UK Car Lending

Greensill tried to use NHS Pay’s ‘giveaway’ as leverage to sell supply chain finance

Greensill Capital planned to use an advance payment scheme for health workers as leverage to secure other more lucrative work with the NHS, according to people familiar with the matter and a presentation from the financial group which has since collapsed .

Greensill, who fell under administration last month and has since sparked a lobbying scandal centered on company adviser David Cameron, last year introduced a program to allow NHS staff to cash their paychecks little by little every day.

Founder Lex Greensill announced the program as the country was hit by the pandemic, saying it was his way of giving NHS workers the equivalent of a ‘free cup of tea’.

Behind the scenes, however, Greensill Capital had previously embarked on a tour of the UK‘s NHS trusts with the aim of transforming the system, called Earnd, by paying for business, including channel funding programs. supply which were the group’s flagship product.

At the center of the effort to make money with the NHS were two Greensill employees: Bill Crothers and Jonathan Lewis.

Crothers, the UK government‘s former purchasing manager, is now under surveillance after it emerged he took a job at Greensill while still a public servant.

Lewis, Earnd’s Managing Director in charge of public sector clients, took a new job last month at NHS Shared Business Services, a joint venture between the UK Department of Health and French information technology company Sopra Steria.

A presentation given to a trust in December 2019 – titled ‘Adding Value to the NHS’ – was explicit that the free funding enabled Greensill to offer more complex and profitable financial products, stating: ‘The early payment of employees n ‘is just the beginning’. .

The December 2019 presentation highlighted Greensill’s ties to the bureaucracy. One slide stated “It is important for us to do substantial business with HMG [Her Majesty’s Government]”.

Another described Lex Greensill as having previously been “senior advisor to British Prime Minister and US President Barack Obama” – even though the financier has only met the former US leader once, according to people familiar with the matter. .

Former Prime Minister David Cameron was a paid adviser to Greensill © Ben Cawthra / LNP

At this point Greensill already had a main contract involving the NHS, offering what is known as supply chain finance to British chemists under the ‘Pharmacy Early Payments Scheme’. From 2018, the company paid pharmacists a discount for the drugs they dispensed, before collecting full payment from the NHS later.

The 2019 slideshow showcased supply chain finance as a way to strengthen the bottom line of an NHS Trust. He said the financial product was “no or very low risk for a trust”, would require “no further purchase” and assured Greensill “would not make a high return” from the deal.

The presentation also touched on more speculative patterns. A slide titled ‘The Future (Salary Stretching)’ described the company’s ambition to alleviate the financial hardship of poorly paid NHS staff: ‘Greensill cannot influence the amount that NHS workers are paid. However, if the poverty premium were removed, low-paid staff could experience a net salary increase of up to 3%. “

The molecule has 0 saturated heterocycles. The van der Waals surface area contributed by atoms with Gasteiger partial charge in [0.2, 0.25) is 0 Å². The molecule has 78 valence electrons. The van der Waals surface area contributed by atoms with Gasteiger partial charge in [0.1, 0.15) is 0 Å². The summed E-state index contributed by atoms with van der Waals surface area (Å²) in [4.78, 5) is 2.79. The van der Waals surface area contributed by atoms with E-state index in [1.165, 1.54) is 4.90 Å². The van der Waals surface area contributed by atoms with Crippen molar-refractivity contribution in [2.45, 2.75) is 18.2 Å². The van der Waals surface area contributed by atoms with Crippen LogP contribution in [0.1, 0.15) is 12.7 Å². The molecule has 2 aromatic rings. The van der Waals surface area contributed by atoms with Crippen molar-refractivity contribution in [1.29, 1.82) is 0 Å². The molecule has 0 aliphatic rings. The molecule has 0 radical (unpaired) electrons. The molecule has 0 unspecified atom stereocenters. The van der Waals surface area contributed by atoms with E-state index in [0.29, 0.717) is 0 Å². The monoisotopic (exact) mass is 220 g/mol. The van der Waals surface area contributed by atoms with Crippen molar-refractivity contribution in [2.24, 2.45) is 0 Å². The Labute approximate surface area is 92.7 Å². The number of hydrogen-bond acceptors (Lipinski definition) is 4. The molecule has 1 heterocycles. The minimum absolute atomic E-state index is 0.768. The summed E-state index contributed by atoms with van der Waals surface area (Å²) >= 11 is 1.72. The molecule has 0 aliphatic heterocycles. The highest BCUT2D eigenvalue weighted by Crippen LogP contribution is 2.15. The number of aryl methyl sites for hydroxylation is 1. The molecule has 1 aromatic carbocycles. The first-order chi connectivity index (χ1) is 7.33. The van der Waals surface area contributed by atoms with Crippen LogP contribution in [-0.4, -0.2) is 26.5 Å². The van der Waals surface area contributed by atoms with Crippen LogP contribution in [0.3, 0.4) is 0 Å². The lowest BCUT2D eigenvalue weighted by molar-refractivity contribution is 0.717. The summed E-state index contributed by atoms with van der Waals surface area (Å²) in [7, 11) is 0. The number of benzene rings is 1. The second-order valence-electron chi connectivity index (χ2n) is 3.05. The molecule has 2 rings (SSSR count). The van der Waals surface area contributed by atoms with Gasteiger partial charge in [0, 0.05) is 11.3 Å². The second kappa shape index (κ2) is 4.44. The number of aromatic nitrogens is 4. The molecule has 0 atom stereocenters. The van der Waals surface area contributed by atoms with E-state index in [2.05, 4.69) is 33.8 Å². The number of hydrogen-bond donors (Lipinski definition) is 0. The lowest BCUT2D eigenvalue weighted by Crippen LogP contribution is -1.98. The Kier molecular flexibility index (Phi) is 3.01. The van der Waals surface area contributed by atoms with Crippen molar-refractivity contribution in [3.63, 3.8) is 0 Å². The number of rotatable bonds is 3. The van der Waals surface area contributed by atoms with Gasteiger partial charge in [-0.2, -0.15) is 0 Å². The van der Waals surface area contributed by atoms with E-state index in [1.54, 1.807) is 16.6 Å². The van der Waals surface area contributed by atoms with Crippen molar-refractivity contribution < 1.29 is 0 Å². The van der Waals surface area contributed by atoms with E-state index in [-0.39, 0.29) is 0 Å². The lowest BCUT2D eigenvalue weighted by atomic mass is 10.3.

The pitch was oblique on what that might imply. Another slide – illustrated with pictures of a car, iPhones and a pork chop – explained that Greensill wanted “to allow lower paid staff (and everyone) to increase their wages.”

Greensill Capital has often portrayed Earnd as an element of selflessness from which he made no profit, charging no fees to NHS trusts or their employees.

He pointed to the scheme during a lobbying effort to obtain government funding, according to documents released by the Treasury on Thursday evening.

In an email to Treasury officials in March 2020, sent during an unsuccessful attempt by Greensill to access a Bank of England emergency lending program, the company founder described Earnd as ” our small contribution to the country in this period of unprecedented needs ”.

In an attempt to pressure Australian Prime Minister Scott Morrison to implement a similar program, Greensill pledged to “bear the cost of a gift to the nation”.

Earnd Advertising

Earnd has been touted as a financial product that could help NHS staff

Crothers was in attendance at a private drink between Lex Greensill and Health Secretary Matt Hancock in October 2019, which the Sunday Times said was hosted by former Prime Minister David Cameron. Cameron, a paid advisor to Greensill, is now embroiled in Britain’s biggest lobbying scandal in a generation.

In an April 2020 blog post, Lewis explained how the company could help NHS staff weather the ‘coronavirus crisis’, describing its role as using’ Greensill’s expertise to improve the financial situation of the 25 % of NHS staff who are poorly paid ”.

Greensill’s Earnd product was available to hospital staff through an app from NHS Shared Business Services, the joint venture Lewis now works for. A now-defunct webpage said it could help NHS staff overcome financial hurdles such as ‘rent due before payday or a forgotten MOT bill’.

Greensill Capital, Lewis and Crothers did not respond to requests for comment. NHS SBS said: “As with other similar providers of flexible compensation solutions, NHS Trusts have contracted directly and on an individual basis with Earnd.”

Some NHS trusts actively promoted the service just weeks before Greensill collapsed. The Mid and South Essex NHS Foundation Trust emailed staff in February to promote Earnd, who carried rave reviews from NHS employees.

“I think Earnd makes you feel more relaxed and gives you an added dimension to your financial structure,” said a quote attributed to a staff member at a maternity hospital. “It just gives you a feeling of extra freedom.”

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